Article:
Thursday, October 29, 2015
YU's Next President- who gets a say?
While the selection for the next president of the United States is on many people’s minds, there is an additional presidency that many in the Jewish community have been discussing. With the recent announcement by Richard Joel that he will not continue as president of Yeshiva University, once his current contract ends, the Jewish world is abuzz with suggestions and speculation of who will fill this important role. What hasn’t been discussed is the process that will be used to find the right candidate. While one writer suggested the criteria through which the new president should be chosen (albeit with such specificity that all but one or two people in the world have been eliminated from the discussion), he gives no reason why he should be the arbiter of this decision.
I strongly believe that the future of YU matters for the American Jewish community in general, and specifically for the future of Modern Orthodoxy. If I am correct, the decision of how to choose the next president and who will do the choosing, is too important to be done behind closed doors. While it is obviously not possible for the whole process to be open, the process leading up to the search needs to be public.
I strongly believe that a committee should be put together consisting of a broad swath of the different constituencies in the Modern Orthodox world; men and women, Jewish professionals, rabbis and laymen, YU graduates and even students, should be chosen to decide which qualities and qualifications the next president should have. Additionally, at least some of these same type of people should be on the search committee once an open process has led to a public discussion of what YU should be as it moves into the future. A secret and closed process made by the Board of Trustees and/or unpublicized members risks too much.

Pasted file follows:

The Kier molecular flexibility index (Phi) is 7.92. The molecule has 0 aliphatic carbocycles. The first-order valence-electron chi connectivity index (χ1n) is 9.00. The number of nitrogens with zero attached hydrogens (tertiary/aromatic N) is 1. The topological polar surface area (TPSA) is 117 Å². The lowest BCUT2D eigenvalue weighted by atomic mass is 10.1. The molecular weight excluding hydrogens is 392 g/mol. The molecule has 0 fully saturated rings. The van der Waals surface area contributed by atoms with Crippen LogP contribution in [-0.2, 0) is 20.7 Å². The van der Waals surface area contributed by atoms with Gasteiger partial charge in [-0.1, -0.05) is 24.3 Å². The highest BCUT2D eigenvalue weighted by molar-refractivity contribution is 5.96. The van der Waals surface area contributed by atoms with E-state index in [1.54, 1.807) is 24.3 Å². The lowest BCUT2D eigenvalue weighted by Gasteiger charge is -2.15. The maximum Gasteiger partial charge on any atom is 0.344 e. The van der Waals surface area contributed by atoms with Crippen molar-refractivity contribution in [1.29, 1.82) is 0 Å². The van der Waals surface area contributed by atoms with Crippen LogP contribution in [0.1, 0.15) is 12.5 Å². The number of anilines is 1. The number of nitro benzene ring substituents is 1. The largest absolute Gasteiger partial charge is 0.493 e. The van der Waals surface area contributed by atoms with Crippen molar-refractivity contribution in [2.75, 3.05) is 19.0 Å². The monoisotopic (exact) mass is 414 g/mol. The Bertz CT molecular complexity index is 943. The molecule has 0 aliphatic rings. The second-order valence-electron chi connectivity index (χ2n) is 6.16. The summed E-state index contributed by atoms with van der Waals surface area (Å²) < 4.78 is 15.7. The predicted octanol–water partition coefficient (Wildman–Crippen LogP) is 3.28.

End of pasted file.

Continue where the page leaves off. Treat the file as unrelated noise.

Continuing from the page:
In essence, I am arguing that the future of YU, much of which will be shaped by its next president, will not just affect future students, it will affect all of us who identify so strongly with Modern Orthodoxy. On some level, YU belongs to all of us, and as the flagship of Centrist orthodoxy, is too important to fail. With the economic situation of the school in peril, and with many possible paths that YU might take, our voices need to be heard and seriously considered. Anything less than this risks too much.